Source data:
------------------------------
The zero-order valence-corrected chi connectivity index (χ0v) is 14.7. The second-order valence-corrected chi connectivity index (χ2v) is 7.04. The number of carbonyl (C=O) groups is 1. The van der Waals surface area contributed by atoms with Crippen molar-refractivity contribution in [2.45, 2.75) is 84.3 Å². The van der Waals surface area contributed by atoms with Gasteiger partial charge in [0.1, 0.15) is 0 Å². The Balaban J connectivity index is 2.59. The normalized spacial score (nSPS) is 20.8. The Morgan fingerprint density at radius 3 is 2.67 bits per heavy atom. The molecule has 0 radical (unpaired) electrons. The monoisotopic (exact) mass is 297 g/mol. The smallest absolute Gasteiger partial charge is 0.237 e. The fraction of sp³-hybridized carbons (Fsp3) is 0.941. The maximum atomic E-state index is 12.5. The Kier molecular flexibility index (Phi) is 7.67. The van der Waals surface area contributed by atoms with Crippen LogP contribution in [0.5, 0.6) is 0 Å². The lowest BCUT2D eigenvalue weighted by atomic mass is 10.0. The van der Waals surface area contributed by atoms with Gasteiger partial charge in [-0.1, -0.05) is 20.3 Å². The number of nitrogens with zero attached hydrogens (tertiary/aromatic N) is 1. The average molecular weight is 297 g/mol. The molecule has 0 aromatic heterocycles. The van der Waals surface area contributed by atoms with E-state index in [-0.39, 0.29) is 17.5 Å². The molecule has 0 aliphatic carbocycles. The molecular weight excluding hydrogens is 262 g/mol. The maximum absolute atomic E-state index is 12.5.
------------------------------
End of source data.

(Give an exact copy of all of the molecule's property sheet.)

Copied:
The zero-order valence-corrected chi connectivity index (χ0v) is 14.7. The second-order valence-corrected chi connectivity index (χ2v) is 7.04. The number of carbonyl (C=O) groups is 1. The van der Waals surface area contributed by atoms with Crippen molar-refractivity contribution in [2.45, 2.75) is 84.3 Å². The van der Waals surface area contributed by atoms with Gasteiger partial charge in [0.1, 0.15) is 0 Å². The Balaban J connectivity index is 2.59. The normalized spacial score (nSPS) is 20.8. The Morgan fingerprint density at radius 3 is 2.67 bits per heavy atom. The molecule has 0 radical (unpaired) electrons. The monoisotopic (exact) mass is 297 g/mol. The smallest absolute Gasteiger partial charge is 0.237 e. The fraction of sp³-hybridized carbons (Fsp3) is 0.941. The maximum atomic E-state index is 12.5. The Kier molecular flexibility index (Phi) is 7.67. The van der Waals surface area contributed by atoms with Crippen LogP contribution in [0.5, 0.6) is 0 Å². The lowest BCUT2D eigenvalue weighted by atomic mass is 10.0. The van der Waals surface area contributed by atoms with Gasteiger partial charge in [-0.1, -0.05) is 20.3 Å². The number of nitrogens with zero attached hydrogens (tertiary/aromatic N) is 1. The average molecular weight is 297 g/mol. The molecule has 0 aromatic heterocycles. The van der Waals surface area contributed by atoms with E-state index in [-0.39, 0.29) is 17.5 Å². The molecule has 0 aliphatic carbocycles. The molecular weight excluding hydrogens is 262 g/mol. The maximum absolute atomic E-state index is 12.5.